Legislation signed yesterday by California Gov. Arnold Schwarzenegger will lead to a huge prison expansion with potentially dramatic long-term costs and will require a major increase in the kind of inmate rehabilitative services that prison managers have routinely botched, says the San Francisco Chronicle. The law will initially spend $7.4 billion to build 40,000 new prison beds and 13,000 new county jail beds. The cost of operating the expanded facilities is unknown, but expected to be in the billions.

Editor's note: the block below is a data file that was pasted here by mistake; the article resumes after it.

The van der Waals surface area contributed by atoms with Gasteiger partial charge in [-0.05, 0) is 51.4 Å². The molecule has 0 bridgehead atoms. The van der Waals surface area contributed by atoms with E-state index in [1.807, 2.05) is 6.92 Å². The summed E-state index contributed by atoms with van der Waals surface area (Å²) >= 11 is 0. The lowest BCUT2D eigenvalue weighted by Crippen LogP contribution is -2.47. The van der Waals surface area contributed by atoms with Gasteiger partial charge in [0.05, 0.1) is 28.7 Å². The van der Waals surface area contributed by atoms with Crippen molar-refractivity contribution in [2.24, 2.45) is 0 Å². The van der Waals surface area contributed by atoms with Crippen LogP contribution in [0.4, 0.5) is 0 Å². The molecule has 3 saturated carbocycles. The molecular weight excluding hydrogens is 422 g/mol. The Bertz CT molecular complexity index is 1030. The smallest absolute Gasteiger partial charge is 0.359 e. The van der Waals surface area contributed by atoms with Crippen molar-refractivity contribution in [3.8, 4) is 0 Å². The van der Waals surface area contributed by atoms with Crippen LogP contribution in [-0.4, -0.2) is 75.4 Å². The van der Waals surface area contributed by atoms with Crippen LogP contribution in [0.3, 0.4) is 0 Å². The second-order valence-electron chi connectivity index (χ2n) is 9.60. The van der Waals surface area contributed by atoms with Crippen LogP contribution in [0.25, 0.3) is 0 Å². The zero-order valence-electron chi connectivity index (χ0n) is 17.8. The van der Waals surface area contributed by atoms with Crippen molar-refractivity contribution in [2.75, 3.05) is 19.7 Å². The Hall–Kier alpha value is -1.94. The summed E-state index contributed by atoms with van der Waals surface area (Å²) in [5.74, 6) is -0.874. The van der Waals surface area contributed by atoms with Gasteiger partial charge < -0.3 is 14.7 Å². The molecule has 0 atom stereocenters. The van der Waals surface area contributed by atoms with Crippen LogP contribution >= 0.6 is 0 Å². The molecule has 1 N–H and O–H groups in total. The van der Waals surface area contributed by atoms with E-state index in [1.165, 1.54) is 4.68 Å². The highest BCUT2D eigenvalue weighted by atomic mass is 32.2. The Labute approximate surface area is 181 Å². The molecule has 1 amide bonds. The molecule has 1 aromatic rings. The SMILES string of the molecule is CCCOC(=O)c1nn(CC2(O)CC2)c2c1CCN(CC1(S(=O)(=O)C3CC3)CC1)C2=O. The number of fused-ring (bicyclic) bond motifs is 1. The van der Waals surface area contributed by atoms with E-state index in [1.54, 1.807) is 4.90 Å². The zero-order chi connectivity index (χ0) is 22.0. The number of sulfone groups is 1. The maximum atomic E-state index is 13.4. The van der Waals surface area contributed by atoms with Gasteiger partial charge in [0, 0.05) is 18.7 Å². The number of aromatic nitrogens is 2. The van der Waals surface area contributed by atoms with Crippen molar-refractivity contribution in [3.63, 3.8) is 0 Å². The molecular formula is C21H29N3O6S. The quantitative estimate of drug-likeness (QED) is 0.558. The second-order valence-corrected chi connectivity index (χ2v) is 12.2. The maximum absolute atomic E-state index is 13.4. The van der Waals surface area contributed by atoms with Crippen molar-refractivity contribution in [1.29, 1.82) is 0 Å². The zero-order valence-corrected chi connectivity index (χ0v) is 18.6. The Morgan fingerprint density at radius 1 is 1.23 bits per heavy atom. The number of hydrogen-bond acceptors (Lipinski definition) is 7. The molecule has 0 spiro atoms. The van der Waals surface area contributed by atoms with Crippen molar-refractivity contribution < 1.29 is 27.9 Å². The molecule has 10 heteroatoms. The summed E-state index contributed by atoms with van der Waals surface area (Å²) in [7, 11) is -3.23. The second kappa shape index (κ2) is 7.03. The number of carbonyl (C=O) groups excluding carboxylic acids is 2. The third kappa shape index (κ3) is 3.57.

The law requires the state to increase inmate programs such as drug treatment and vocational education in an effort to help felons stay crime-free once they leave prison. Schwarzenegger cited that provision as a “a monumental shift in how we manage prisons in California.” Plenty of questions remain. A failure to provide programs for parolees is a major driver for prison overcrowding. The number of parolees returned to prison for a violation grew by nearly 13 percent last year. Many experts argue that policy makers should have concentrated on sentencing and parole reforms that could have reduced the prison population instead of expanding a dysfunctional system. “If you want to see how this will work, look at the juvenile system,” said Dan MacAllair of San Francisco’s Center for Juvenile and Criminal Justice. Responding to a lawsuit, the state increased spending on programs, but violence in the system increased.